Australians have ranked banking and finance as the worst ethically performing sector, with fund managers being rated among the 10 least principled occupations.
The findings were published in the Governance Institute of Australia’s Ethics Index for 2019, which has been based on a survey of more than 1,000 people about their views on ethical issues and conduct.
Banking and finance had the lowest ethical rating (as voted by 31 per cent of respondents) and the highest unethical rating (49 per cent.)
Media and government followed the industry at the bottom of the charts.
Governance Institute chief executive Megan Motto said the Hayne commission still has a hold on the public’s perception of finance.
“The banking and finance sector continues to suffer from credibility issues following the Royal Commission into Misconduct [in] the Banking, Superannuation and Financial Services Industry,” Ms Motto said.
“One in two people now [rates] the sector either ‘very’ or ‘somewhat’ unethical.”
Further, fund managers were ranked among the bottom 10 occupations in terms of ethical behaviour, sitting in eighth position for least trusted, with 36 per cent of Australians rating the job as either very or somewhat unethical.
Investment and retail banks along with life insurers were listed among the bottom 10 organisations for ethical behaviour.
Notably, high executive salaries were seen as the most ethically important issue for the banking and finance sector, with 74 per cent of Australians saying it is unethical to offer a CEO salary higher than $3 million a year.
Bribery and corruption followed executive remuneration as the second top issue in banking and finance (voted by 50 per cent of respondents), followed by insufficient regulation (49 per cent) and executive bonuses (48 per cent).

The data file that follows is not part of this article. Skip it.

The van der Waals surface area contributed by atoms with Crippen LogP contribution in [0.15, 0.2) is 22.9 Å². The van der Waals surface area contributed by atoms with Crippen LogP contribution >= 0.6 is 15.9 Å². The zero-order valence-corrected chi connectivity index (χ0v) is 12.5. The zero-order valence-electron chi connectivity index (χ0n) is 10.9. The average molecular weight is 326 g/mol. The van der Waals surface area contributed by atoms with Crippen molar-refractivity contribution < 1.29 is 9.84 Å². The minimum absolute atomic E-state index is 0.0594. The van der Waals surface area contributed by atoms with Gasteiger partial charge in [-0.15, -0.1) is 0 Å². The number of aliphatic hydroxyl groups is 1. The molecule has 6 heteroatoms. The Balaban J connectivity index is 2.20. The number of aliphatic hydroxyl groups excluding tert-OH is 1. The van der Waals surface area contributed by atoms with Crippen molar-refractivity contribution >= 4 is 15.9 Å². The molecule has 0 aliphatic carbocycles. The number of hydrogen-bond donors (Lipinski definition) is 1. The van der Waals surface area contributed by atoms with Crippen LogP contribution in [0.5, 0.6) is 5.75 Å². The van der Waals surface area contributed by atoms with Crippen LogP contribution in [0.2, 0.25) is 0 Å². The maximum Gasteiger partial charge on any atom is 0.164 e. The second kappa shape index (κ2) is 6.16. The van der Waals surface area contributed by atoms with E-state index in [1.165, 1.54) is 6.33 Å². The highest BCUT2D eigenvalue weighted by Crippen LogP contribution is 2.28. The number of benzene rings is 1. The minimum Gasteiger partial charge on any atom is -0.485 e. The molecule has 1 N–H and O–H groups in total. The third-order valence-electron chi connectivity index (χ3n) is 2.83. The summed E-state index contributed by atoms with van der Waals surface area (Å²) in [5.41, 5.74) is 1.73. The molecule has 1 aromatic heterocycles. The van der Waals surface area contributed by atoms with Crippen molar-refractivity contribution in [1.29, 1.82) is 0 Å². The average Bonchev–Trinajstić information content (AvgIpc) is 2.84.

Lack of government action in finance moved up from the year before, from 42 per cent to 48 per cent of Australians saying it was an issue with the sector.
Less than 20 per cent of Australians expected total improvement in ethical behaviour across all different subsectors of banking and finance.
Only 14 per cent of respondents predicted total improvement from bank senior executives, with 52 per cent expecting no improvement at all respectively. Similarly, 14 per cent of Australians said they anticipated total improvement from banks, while 44 per cent said they expected none.
Industry super funds saw the most optimism, with 17 per cent of respondents having faith in total improvement for the subsector, while 49 per cent expected a slight adjustment and 34 per cent anticipated none.
Around 15 per cent of Aussies expected total improvement from retail super funds, 48 per cent backed slight improvement and 37 per cent said there would be none.
Aussies push for corporate, government climate action
The index also conveyed an overwhelming majority of Australians are urging for action on climate change, with nine in 10 wanting the government to act and similar numbers wanting international bodies and multinational corporations to step up.
Around 47 per cent of Australians said there is an “urgent” ethical obligation for companies to take action on climate change, while 43 per cent said there was a “slight” obligation – in contrast to a mere 10 per cent who said there was no responsibility at all.
Ms Motto said the index sends a clear message about how the nation views the issue.
“We’ve been struck by the clear and compelling message from this year’s index for business leaders and the government: that more Australians now regard climate change as an urgent ethical obligation,” she said.
Climate change moved from 10th position to third for most difficult issue to navigate ethically (37 per cent) while immigration retained the top spot, followed by euthanasia.
Sarah Simpkins is a journalist at Momentum Media, reporting primarily on banking, financial services and wealth.
Prior to joining the team in 2018, Sarah worked in trade media and produced stories for a current affairs program on community radio.
You can contact her on [email protected].
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